Nearby, Tysons is urbanizing. How do you think the Town of Vienna’s identity should change in response to Tysons’ growth?

We do not want to be a mini-version or extension of Tysons. Every effort should be made to maintain the small town character of Vienna — well-maintained and safe residential areas, parks, walking and bike trails, sports and community activities, and thriving small business community.

The development along Maple Avenue should be modest in scope and provide a sufficient buffer to residential neighborhoods nearby. Appropriate modifications to the Town Code will ensure our small town character is maintained. It is what sets us apart and makes us such a desirable place to live. We consistently rank in the top three of the best places to live in Virginia and our future decisions must insure that doesn’t change.

What are your solutions to Maple Avenue congestion and cut-thru traffic in neighborhoods?

The town needs to complete the installation of traffic light sequencing system using adaptive signal controller technology that provides better sequencing of lights and movement of vehicles through our 14 light signals along Maple Avenue. We should ensure the safety of pedestrians, bicyclists, and neighborhoods by using traffic calming measures and enforcement as needed.

We should also consider:

  • Reducing or relocating commercial driveways and curb cuts of which there are more than 100.
  • Permitting inter-parcel connections so cars can drive to adjoining commercial areas without having to travel on Maple Avenue.
  • Traffic calming on residential streets to reduce traffic cutting through neighborhoods.
  • Restricting turns into traffic during rush hour Monday-Friday from 7-9 a.m. and 4-6 p.m.

Should Vienna keep its “small town feel”? If so, how? If not, why and what do you propose?

The MAC should be replaced, and the Town Zoning Code should be reviewed and modified as needed to remove inconsistencies and ensure that residential neighborhoods are preserved and that reasonable and realistic height, density, and buffer requirements are incorporated in new developments. The input of residents is essential in this process.

I support a three-story height limitation, less dense development along Maple Avenue, and increased green space. There needs to be a buffer between the residential areas and commercial development. Developers should consider a terrace effect on the side of the development facing the homeowners.

Vienna has a long history of being named a “Tree City USA.” What steps would you like to see Vienna take to become greener and more sustainable/environmentally-friendly?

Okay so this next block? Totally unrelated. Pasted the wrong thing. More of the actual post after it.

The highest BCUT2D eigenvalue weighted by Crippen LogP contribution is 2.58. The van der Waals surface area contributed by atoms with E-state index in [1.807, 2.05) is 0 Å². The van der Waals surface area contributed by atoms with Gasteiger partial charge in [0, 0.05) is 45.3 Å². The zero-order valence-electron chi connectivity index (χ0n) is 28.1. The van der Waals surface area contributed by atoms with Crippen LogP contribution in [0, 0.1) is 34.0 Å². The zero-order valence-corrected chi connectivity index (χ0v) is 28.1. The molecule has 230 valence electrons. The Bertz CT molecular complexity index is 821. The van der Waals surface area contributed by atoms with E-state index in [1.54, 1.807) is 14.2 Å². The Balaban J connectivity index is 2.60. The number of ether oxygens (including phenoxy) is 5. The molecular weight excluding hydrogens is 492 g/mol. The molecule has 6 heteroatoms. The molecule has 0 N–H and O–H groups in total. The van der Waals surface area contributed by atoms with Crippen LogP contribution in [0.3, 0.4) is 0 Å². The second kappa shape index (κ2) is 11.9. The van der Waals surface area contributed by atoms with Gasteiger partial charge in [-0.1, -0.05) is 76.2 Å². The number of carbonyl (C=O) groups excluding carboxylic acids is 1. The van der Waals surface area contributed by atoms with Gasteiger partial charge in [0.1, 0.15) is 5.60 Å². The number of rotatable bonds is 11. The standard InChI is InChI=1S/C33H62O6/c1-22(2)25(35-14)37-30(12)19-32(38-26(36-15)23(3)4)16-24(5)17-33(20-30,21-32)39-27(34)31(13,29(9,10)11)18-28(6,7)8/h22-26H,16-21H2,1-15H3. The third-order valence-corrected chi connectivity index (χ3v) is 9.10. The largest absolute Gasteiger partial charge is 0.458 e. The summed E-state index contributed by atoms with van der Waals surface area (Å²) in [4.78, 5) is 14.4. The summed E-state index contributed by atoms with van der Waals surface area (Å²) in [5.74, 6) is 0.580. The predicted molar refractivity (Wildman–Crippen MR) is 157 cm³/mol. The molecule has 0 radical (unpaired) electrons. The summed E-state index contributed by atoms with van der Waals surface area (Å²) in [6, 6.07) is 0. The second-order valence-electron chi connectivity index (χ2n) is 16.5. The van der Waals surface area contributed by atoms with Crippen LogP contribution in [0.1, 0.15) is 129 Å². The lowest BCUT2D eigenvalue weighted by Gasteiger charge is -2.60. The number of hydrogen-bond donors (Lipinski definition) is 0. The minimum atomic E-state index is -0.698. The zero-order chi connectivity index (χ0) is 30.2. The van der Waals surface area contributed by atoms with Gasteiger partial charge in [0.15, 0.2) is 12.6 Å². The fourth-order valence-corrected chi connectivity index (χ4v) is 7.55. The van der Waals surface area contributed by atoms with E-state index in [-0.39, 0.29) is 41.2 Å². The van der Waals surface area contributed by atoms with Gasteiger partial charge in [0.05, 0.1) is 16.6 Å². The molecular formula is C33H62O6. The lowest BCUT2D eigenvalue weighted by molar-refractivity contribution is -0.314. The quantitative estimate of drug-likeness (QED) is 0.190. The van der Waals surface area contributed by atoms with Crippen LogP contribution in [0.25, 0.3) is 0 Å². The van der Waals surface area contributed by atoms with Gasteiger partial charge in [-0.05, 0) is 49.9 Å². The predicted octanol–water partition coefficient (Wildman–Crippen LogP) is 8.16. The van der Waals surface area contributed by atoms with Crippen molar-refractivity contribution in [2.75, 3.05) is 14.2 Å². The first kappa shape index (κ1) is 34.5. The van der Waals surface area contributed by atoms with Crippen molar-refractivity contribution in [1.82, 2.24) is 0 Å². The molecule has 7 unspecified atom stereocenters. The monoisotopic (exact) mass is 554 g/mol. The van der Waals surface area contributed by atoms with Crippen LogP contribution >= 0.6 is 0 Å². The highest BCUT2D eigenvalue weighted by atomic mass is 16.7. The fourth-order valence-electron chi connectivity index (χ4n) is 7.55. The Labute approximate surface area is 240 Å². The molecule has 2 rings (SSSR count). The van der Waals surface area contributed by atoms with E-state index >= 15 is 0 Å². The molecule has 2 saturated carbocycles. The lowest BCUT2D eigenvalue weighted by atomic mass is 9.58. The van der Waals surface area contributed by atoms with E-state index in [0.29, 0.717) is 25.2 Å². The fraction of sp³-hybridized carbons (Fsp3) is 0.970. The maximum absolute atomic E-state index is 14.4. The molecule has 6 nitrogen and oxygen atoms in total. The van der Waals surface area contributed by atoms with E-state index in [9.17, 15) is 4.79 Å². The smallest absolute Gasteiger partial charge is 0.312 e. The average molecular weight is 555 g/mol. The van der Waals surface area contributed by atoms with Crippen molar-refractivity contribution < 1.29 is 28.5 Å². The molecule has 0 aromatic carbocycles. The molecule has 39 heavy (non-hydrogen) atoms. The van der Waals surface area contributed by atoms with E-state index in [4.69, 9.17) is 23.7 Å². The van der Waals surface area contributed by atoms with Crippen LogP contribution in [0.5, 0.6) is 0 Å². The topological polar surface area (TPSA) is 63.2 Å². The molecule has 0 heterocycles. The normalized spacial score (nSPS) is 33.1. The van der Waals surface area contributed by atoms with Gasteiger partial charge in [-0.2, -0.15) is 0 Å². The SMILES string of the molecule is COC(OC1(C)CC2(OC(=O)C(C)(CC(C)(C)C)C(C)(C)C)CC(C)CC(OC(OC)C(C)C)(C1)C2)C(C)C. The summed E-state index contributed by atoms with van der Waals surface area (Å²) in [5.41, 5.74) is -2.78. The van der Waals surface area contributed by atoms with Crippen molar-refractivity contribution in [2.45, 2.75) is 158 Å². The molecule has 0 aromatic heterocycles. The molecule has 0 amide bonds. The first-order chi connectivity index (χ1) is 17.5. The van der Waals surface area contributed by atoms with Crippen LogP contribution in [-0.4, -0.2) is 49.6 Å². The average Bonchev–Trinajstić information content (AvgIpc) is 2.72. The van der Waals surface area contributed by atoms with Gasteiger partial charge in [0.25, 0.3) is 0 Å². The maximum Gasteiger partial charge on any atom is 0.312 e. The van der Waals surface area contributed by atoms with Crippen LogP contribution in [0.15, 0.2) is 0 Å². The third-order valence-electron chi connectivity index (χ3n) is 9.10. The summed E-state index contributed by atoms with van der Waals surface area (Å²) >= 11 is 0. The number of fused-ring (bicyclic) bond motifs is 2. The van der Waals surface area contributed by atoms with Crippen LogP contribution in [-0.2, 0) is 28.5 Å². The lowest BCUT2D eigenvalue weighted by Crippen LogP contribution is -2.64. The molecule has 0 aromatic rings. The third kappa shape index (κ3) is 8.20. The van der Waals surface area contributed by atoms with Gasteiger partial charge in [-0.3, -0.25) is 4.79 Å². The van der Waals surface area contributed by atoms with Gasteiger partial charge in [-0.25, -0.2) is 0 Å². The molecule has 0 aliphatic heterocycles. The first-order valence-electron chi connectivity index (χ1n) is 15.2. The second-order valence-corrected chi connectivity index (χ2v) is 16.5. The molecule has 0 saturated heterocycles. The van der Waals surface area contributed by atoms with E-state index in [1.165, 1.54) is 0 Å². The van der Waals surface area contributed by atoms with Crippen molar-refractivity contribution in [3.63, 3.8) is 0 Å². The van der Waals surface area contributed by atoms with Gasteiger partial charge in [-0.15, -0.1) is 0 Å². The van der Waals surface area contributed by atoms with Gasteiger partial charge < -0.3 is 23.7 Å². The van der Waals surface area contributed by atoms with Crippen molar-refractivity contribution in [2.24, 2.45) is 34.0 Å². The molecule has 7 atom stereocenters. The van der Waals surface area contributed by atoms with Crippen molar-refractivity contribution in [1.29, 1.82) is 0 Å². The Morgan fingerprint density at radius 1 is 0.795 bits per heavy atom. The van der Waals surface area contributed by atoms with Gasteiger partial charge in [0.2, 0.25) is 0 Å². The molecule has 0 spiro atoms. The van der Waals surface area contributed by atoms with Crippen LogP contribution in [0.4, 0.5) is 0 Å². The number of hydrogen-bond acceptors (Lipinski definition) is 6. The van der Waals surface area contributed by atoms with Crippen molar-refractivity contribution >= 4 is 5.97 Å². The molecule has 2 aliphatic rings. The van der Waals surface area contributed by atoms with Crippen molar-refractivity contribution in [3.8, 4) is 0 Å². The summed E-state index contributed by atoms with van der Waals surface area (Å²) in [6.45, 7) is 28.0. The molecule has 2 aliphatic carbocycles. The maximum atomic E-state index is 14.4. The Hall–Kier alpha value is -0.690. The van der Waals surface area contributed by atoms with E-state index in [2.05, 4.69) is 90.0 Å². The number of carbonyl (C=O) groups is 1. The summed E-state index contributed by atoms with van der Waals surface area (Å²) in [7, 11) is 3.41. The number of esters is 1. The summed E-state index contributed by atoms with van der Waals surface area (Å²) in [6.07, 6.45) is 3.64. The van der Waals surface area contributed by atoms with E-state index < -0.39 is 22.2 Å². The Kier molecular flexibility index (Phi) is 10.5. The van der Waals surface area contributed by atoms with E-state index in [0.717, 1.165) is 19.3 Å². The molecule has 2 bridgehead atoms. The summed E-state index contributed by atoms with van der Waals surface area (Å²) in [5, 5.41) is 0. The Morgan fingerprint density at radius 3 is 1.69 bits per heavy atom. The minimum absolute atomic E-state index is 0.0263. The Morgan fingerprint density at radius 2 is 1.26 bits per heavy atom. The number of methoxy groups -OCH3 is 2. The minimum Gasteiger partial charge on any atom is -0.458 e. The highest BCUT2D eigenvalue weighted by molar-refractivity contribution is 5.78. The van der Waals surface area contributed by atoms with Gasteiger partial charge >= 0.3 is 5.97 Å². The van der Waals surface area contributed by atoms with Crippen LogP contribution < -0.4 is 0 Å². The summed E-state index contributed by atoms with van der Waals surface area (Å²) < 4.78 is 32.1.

Vienna has been designated a Tree City by Tree City USA for more than 15 years. Our trees are an essential part of our neighborhoods and are a priority. A new tree should be planted for every tree that is removed. When new homes are built, developers should save as many existing trees as possible. Sec. 17-15.1.A of the Town Code states the preliminary plat shall provide a plan for the planting and replacement of trees that are removed during development. A 20% tree canopy of mature trees is required within 20 years in the RS-16, RS-12.5 and RS-10 zones.

There appears to be a major exception in Sec. 17-15.1.E which states “The Town Council may grant reasonable exceptions or deviations from the requirements of this section when strict application of the requirements would result in unnecessary or unreasonable hardship to the developer.” The Town Council should use this power sparingly.

What do you want to see happen for parking when Patrick Henry Library gets moved and rebuilt?

I want the new library to look like a library and not a 220 foot long box-like structure 25 feet from the road that dominates the corner of Maple Avenue and Center Street. We do not need another massive building on Maple. Most of the new Fairfax County libraries have exterior designs that are innovative and creative. The design drawing I saw has neither.

We must get it right because it will be there for 50 years. No one has shown there is a demand for 84 public parking spaces in addition to library parking (option 1: two levels $4.5 million), much less 188 spaces (option 2: three levels $9 million) in the next 15-20 years. There is a third option; namely, build a charming, small town library with 90 parking spaces. Vienna should not spend money on parking located blocks from most businesses. We must be practical and realistic.

What are your ideal height and building sizes for developments in the Maple Avenue Ordinance?

I support a three-story height limitation and less dense development along Maple Avenue. There needs to be a buffer between the residential areas and commercial development.